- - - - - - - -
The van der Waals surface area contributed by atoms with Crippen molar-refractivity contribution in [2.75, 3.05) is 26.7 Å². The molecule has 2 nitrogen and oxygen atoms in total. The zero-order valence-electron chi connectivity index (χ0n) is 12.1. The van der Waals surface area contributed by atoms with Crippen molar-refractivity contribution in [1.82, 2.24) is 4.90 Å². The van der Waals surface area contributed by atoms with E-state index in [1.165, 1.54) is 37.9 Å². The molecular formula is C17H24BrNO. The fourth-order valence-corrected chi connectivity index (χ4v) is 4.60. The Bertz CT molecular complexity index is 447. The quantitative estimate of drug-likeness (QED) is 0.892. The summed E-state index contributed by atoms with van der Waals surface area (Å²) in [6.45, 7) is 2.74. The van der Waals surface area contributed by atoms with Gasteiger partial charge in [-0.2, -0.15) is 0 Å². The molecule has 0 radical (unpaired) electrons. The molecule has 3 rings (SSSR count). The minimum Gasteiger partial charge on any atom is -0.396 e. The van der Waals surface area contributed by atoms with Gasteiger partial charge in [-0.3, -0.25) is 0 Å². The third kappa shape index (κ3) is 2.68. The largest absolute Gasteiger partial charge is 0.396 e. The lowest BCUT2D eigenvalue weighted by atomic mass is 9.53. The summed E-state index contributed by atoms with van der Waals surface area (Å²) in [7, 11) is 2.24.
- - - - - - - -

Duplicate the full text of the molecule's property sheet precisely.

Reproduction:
The van der Waals surface area contributed by atoms with Crippen molar-refractivity contribution in [2.75, 3.05) is 26.7 Å². The molecule has 2 nitrogen and oxygen atoms in total. The zero-order valence-electron chi connectivity index (χ0n) is 12.1. The van der Waals surface area contributed by atoms with Crippen molar-refractivity contribution in [1.82, 2.24) is 4.90 Å². The van der Waals surface area contributed by atoms with E-state index in [1.165, 1.54) is 37.9 Å². The molecular formula is C17H24BrNO. The fourth-order valence-corrected chi connectivity index (χ4v) is 4.60. The Bertz CT molecular complexity index is 447. The quantitative estimate of drug-likeness (QED) is 0.892. The summed E-state index contributed by atoms with van der Waals surface area (Å²) in [6.45, 7) is 2.74. The van der Waals surface area contributed by atoms with Gasteiger partial charge in [-0.2, -0.15) is 0 Å². The molecule has 0 radical (unpaired) electrons. The molecule has 3 rings (SSSR count). The minimum Gasteiger partial charge on any atom is -0.396 e. The van der Waals surface area contributed by atoms with Gasteiger partial charge in [-0.3, -0.25) is 0 Å². The third kappa shape index (κ3) is 2.68. The largest absolute Gasteiger partial charge is 0.396 e. The lowest BCUT2D eigenvalue weighted by atomic mass is 9.53. The summed E-state index contributed by atoms with van der Waals surface area (Å²) in [7, 11) is 2.24.